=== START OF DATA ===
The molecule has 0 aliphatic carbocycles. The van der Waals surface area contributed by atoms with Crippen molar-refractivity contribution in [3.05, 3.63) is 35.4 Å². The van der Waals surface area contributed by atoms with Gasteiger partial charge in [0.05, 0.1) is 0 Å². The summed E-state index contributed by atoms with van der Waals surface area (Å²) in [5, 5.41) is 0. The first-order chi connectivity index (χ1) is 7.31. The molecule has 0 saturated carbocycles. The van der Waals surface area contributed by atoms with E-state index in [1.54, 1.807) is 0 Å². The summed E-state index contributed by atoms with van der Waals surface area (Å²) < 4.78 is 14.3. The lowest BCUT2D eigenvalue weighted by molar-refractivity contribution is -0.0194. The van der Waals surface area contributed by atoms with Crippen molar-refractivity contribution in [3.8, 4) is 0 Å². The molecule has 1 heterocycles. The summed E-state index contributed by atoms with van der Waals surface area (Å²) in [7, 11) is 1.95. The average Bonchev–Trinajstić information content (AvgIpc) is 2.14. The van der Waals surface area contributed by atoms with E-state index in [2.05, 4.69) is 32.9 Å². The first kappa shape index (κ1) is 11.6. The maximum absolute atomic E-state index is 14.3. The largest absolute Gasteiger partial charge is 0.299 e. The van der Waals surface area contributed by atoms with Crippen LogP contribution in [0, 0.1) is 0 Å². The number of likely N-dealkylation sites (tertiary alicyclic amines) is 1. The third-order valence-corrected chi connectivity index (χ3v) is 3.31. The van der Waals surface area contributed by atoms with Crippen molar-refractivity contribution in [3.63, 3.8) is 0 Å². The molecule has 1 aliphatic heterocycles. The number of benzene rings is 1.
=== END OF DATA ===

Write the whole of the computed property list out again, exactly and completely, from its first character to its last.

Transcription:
The molecule has 0 aliphatic carbocycles. The van der Waals surface area contributed by atoms with Crippen molar-refractivity contribution in [3.05, 3.63) is 35.4 Å². The van der Waals surface area contributed by atoms with Gasteiger partial charge in [0.05, 0.1) is 0 Å². The summed E-state index contributed by atoms with van der Waals surface area (Å²) in [5, 5.41) is 0. The first-order chi connectivity index (χ1) is 7.31. The molecule has 0 saturated carbocycles. The van der Waals surface area contributed by atoms with E-state index in [1.54, 1.807) is 0 Å². The summed E-state index contributed by atoms with van der Waals surface area (Å²) < 4.78 is 14.3. The lowest BCUT2D eigenvalue weighted by molar-refractivity contribution is -0.0194. The van der Waals surface area contributed by atoms with Crippen molar-refractivity contribution in [3.8, 4) is 0 Å². The molecule has 1 heterocycles. The summed E-state index contributed by atoms with van der Waals surface area (Å²) in [7, 11) is 1.95. The average Bonchev–Trinajstić information content (AvgIpc) is 2.14. The van der Waals surface area contributed by atoms with E-state index in [2.05, 4.69) is 32.9 Å². The first kappa shape index (κ1) is 11.6. The maximum absolute atomic E-state index is 14.3. The largest absolute Gasteiger partial charge is 0.299 e. The van der Waals surface area contributed by atoms with Crippen LogP contribution in [0, 0.1) is 0 Å². The number of likely N-dealkylation sites (tertiary alicyclic amines) is 1. The third-order valence-corrected chi connectivity index (χ3v) is 3.31. The van der Waals surface area contributed by atoms with Crippen molar-refractivity contribution in [3.63, 3.8) is 0 Å². The molecule has 1 aliphatic heterocycles. The number of benzene rings is 1.